Open study

is now brainly

With Brainly you can:

  • Get homework help from millions of students and moderators
  • Learn how to solve problems with step-by-step explanations
  • Share your knowledge and earn points by helping other students
  • Learn anywhere, anytime with the Brainly app!

A community for students.

a batting machine launches a ball straight up in the air at a velocity of 100 ft/s. the machine is 65 feet tall what is the maximum height the ball can attain how fast will it be moving at this point?

I got my questions answered at in under 10 minutes. Go to now for free help!
At vero eos et accusamus et iusto odio dignissimos ducimus qui blanditiis praesentium voluptatum deleniti atque corrupti quos dolores et quas molestias excepturi sint occaecati cupiditate non provident, similique sunt in culpa qui officia deserunt mollitia animi, id est laborum et dolorum fuga. Et harum quidem rerum facilis est et expedita distinctio. Nam libero tempore, cum soluta nobis est eligendi optio cumque nihil impedit quo minus id quod maxime placeat facere possimus, omnis voluptas assumenda est, omnis dolor repellendus. Itaque earum rerum hic tenetur a sapiente delectus, ut aut reiciendis voluptatibus maiores alias consequatur aut perferendis doloribus asperiores repellat.

Get this expert

answer on brainly


Get your free account and access expert answers to this and thousands of other questions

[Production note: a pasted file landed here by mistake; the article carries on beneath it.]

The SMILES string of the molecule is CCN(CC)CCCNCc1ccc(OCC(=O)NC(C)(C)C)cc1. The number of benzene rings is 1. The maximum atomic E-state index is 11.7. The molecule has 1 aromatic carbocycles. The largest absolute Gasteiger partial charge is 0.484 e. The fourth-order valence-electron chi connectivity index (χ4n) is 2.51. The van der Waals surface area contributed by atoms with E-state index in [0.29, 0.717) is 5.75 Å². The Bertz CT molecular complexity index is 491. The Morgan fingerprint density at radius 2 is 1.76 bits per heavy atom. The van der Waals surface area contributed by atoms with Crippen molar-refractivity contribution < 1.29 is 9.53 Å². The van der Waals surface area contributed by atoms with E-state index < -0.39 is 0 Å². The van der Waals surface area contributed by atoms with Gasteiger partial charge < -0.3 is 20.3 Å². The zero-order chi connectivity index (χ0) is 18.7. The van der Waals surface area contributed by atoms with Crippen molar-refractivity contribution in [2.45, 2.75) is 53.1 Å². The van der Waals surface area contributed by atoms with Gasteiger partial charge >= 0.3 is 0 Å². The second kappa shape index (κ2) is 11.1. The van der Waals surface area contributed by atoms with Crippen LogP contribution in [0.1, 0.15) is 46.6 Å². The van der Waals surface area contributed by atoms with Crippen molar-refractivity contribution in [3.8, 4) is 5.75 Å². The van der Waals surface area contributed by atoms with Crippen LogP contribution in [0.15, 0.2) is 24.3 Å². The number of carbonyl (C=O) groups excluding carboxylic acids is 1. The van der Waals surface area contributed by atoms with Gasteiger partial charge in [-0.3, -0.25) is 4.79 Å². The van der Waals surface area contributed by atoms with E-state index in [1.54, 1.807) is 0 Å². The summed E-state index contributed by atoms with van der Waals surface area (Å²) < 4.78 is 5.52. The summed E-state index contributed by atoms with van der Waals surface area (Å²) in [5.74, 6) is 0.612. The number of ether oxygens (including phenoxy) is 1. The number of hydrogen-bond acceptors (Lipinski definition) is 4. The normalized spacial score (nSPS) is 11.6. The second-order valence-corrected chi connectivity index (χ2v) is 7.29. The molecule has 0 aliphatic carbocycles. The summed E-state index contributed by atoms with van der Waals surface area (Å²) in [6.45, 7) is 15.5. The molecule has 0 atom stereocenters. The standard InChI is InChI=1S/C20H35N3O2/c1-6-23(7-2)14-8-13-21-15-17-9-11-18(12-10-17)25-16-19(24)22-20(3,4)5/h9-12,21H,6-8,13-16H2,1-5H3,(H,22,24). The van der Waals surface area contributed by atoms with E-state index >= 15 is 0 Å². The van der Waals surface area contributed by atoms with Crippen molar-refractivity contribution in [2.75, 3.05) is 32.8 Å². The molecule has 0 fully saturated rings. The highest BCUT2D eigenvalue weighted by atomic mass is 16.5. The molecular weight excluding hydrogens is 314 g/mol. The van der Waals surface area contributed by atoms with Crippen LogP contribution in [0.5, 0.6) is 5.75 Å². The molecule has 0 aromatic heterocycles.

Well, let's start from the top. It's important to be able to derive the equations you need for physics without relying on memorization. Do you know calculus?
Good. Assume that the ball, at any given moment, has constant acceleration \(a\). First, find a formula for \(v(t)\), the vertical velocity of the ball at any given time.

Not the answer you are looking for?

Search for more explanations.

Ask your own question

Other answers:

I know that it needs to involve a (which would be negative due to gravity) and x over a certain period of time t. So \[v(t)=a(\int\limits_{0}^{t}xdt)\]?
Well don't worry about what the value of \(a\) yet (although you are right in that it is negative and the gravitational acceleration constant, which is \(-g = -9.8 \text{m}/\text{s}^2\). Solving for \(v(t)\) should be easy. If the derivative (acceleration) is constant, then \(v(t) = a t + C\) right?
Ugh! Yes. It has been so long since I have done any word problems like this and it frustrates me that I can't remember how to start them off. I am really trying to help my cousin with her homework :/
Ok. well, we still have on more time-integral left. since this isn't for you, I'll just give you the solution: \(y = y_0 + v_0 t + a t^2/2\) I trust you can find approp. values for the constants, right?
\[y_{0}=65 ft v _{0}=100ft/s \]
Thank you so much for the help. I am clearly too tired after my own exams to be helping anyone else.
Yes @ your values. Max height can be found using single-derivative optimization (find where \(v(t) = 0\)).

Not the answer you are looking for?

Search for more explanations.

Ask your own question